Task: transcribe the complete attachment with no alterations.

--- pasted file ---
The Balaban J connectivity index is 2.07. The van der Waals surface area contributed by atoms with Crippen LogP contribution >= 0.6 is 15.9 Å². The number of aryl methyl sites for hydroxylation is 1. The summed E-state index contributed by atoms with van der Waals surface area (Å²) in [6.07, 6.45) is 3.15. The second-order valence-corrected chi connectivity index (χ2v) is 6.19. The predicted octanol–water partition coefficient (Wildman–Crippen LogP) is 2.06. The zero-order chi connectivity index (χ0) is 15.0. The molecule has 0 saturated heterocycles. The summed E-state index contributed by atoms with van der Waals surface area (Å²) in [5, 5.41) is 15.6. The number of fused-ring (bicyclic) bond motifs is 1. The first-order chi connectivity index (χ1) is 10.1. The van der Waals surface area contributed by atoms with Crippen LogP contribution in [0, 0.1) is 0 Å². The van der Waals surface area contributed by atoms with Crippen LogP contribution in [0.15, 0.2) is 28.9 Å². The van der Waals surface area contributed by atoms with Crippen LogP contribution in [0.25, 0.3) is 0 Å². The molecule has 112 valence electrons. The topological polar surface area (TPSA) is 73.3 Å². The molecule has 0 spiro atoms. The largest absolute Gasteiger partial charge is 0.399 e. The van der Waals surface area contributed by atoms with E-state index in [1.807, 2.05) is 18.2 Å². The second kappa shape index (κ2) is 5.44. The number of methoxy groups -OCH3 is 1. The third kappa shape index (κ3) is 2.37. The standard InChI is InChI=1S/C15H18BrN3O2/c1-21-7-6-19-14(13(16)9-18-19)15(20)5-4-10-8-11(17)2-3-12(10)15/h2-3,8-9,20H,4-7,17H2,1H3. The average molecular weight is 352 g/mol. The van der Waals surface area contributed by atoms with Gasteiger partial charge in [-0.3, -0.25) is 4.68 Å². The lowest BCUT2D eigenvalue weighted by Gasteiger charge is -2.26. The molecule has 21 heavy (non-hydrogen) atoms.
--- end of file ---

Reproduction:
The Balaban J connectivity index is 2.07. The van der Waals surface area contributed by atoms with Crippen LogP contribution >= 0.6 is 15.9 Å². The number of aryl methyl sites for hydroxylation is 1. The summed E-state index contributed by atoms with van der Waals surface area (Å²) in [6.07, 6.45) is 3.15. The second-order valence-corrected chi connectivity index (χ2v) is 6.19. The predicted octanol–water partition coefficient (Wildman–Crippen LogP) is 2.06. The zero-order chi connectivity index (χ0) is 15.0. The molecule has 0 saturated heterocycles. The summed E-state index contributed by atoms with van der Waals surface area (Å²) in [5, 5.41) is 15.6. The number of fused-ring (bicyclic) bond motifs is 1. The first-order chi connectivity index (χ1) is 10.1. The van der Waals surface area contributed by atoms with Crippen LogP contribution in [0, 0.1) is 0 Å². The van der Waals surface area contributed by atoms with Crippen LogP contribution in [0.15, 0.2) is 28.9 Å². The van der Waals surface area contributed by atoms with Crippen LogP contribution in [0.25, 0.3) is 0 Å². The molecule has 112 valence electrons. The topological polar surface area (TPSA) is 73.3 Å². The molecule has 0 spiro atoms. The largest absolute Gasteiger partial charge is 0.399 e. The van der Waals surface area contributed by atoms with E-state index in [1.807, 2.05) is 18.2 Å². The second kappa shape index (κ2) is 5.44. The number of methoxy groups -OCH3 is 1. The third kappa shape index (κ3) is 2.37. The standard InChI is InChI=1S/C15H18BrN3O2/c1-21-7-6-19-14(13(16)9-18-19)15(20)5-4-10-8-11(17)2-3-12(10)15/h2-3,8-9,20H,4-7,17H2,1H3. The average molecular weight is 352 g/mol. The van der Waals surface area contributed by atoms with Gasteiger partial charge in [-0.3, -0.25) is 4.68 Å². The lowest BCUT2D eigenvalue weighted by Gasteiger charge is -2.26. The molecule has 21 heavy (non-hydrogen) atoms.